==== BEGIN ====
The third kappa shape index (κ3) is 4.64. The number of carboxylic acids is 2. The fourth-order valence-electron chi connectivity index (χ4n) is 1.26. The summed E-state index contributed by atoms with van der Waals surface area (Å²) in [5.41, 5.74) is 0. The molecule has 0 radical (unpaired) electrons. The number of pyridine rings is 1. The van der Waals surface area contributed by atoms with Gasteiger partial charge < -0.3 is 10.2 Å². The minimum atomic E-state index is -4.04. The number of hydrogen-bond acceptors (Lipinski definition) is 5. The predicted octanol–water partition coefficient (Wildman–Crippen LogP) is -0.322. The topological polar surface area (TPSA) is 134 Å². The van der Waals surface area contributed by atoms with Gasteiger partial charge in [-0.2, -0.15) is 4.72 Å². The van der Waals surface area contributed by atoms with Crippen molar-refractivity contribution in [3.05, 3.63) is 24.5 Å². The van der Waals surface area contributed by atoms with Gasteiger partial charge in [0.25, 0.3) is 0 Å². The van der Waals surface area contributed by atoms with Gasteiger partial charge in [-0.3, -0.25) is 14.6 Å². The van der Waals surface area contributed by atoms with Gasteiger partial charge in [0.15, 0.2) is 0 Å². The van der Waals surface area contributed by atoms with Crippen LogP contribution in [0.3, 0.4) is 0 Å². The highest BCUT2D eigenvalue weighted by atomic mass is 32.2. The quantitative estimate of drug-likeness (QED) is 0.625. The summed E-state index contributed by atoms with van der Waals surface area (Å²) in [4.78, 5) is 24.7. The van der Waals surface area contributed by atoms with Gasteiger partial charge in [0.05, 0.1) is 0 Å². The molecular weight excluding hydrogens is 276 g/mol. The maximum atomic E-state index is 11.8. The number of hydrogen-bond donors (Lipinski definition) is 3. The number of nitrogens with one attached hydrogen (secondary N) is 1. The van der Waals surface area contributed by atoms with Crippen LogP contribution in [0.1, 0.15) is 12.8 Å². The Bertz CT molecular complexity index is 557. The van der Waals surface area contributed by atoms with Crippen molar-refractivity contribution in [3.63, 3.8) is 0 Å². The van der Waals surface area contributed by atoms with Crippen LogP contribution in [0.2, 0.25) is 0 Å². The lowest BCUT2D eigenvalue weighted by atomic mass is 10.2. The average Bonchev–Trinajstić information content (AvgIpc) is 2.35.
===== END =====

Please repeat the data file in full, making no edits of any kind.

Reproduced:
The third kappa shape index (κ3) is 4.64. The number of carboxylic acids is 2. The fourth-order valence-electron chi connectivity index (χ4n) is 1.26. The summed E-state index contributed by atoms with van der Waals surface area (Å²) in [5.41, 5.74) is 0. The molecule has 0 radical (unpaired) electrons. The number of pyridine rings is 1. The van der Waals surface area contributed by atoms with Gasteiger partial charge < -0.3 is 10.2 Å². The minimum atomic E-state index is -4.04. The number of hydrogen-bond acceptors (Lipinski definition) is 5. The predicted octanol–water partition coefficient (Wildman–Crippen LogP) is -0.322. The topological polar surface area (TPSA) is 134 Å². The van der Waals surface area contributed by atoms with Gasteiger partial charge in [-0.2, -0.15) is 4.72 Å². The van der Waals surface area contributed by atoms with Crippen molar-refractivity contribution in [3.05, 3.63) is 24.5 Å². The van der Waals surface area contributed by atoms with Gasteiger partial charge in [0.25, 0.3) is 0 Å². The van der Waals surface area contributed by atoms with Gasteiger partial charge in [-0.3, -0.25) is 14.6 Å². The van der Waals surface area contributed by atoms with Gasteiger partial charge in [0.15, 0.2) is 0 Å². The van der Waals surface area contributed by atoms with Crippen LogP contribution in [0.3, 0.4) is 0 Å². The highest BCUT2D eigenvalue weighted by atomic mass is 32.2. The quantitative estimate of drug-likeness (QED) is 0.625. The summed E-state index contributed by atoms with van der Waals surface area (Å²) in [4.78, 5) is 24.7. The van der Waals surface area contributed by atoms with Gasteiger partial charge in [0.05, 0.1) is 0 Å². The molecular weight excluding hydrogens is 276 g/mol. The maximum atomic E-state index is 11.8. The number of hydrogen-bond donors (Lipinski definition) is 3. The number of nitrogens with one attached hydrogen (secondary N) is 1. The van der Waals surface area contributed by atoms with Crippen LogP contribution in [0.1, 0.15) is 12.8 Å². The Bertz CT molecular complexity index is 557. The van der Waals surface area contributed by atoms with Crippen molar-refractivity contribution in [3.63, 3.8) is 0 Å². The van der Waals surface area contributed by atoms with Crippen LogP contribution in [0.2, 0.25) is 0 Å². The lowest BCUT2D eigenvalue weighted by atomic mass is 10.2. The average Bonchev–Trinajstić information content (AvgIpc) is 2.35.